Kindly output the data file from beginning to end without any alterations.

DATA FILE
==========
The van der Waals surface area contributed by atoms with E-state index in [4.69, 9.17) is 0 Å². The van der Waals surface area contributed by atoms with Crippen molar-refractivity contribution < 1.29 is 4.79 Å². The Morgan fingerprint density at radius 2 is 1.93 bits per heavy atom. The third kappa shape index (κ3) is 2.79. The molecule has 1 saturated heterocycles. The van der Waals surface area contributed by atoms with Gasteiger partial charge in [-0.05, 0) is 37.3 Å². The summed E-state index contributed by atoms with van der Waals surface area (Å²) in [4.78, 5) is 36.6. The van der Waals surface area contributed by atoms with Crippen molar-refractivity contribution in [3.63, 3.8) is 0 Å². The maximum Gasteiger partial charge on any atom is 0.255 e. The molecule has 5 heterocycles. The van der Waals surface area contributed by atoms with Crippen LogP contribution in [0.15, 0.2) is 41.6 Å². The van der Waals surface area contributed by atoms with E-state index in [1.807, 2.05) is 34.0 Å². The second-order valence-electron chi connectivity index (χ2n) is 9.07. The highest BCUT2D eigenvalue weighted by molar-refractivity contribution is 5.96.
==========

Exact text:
The van der Waals surface area contributed by atoms with E-state index in [4.69, 9.17) is 0 Å². The van der Waals surface area contributed by atoms with Crippen molar-refractivity contribution < 1.29 is 4.79 Å². The Morgan fingerprint density at radius 2 is 1.93 bits per heavy atom. The third kappa shape index (κ3) is 2.79. The molecule has 1 saturated heterocycles. The van der Waals surface area contributed by atoms with Gasteiger partial charge in [-0.05, 0) is 37.3 Å². The summed E-state index contributed by atoms with van der Waals surface area (Å²) in [4.78, 5) is 36.6. The van der Waals surface area contributed by atoms with Crippen molar-refractivity contribution in [3.63, 3.8) is 0 Å². The maximum Gasteiger partial charge on any atom is 0.255 e. The molecule has 5 heterocycles. The van der Waals surface area contributed by atoms with Crippen LogP contribution in [0.15, 0.2) is 41.6 Å². The van der Waals surface area contributed by atoms with E-state index in [1.807, 2.05) is 34.0 Å². The second-order valence-electron chi connectivity index (χ2n) is 9.07. The highest BCUT2D eigenvalue weighted by molar-refractivity contribution is 5.96.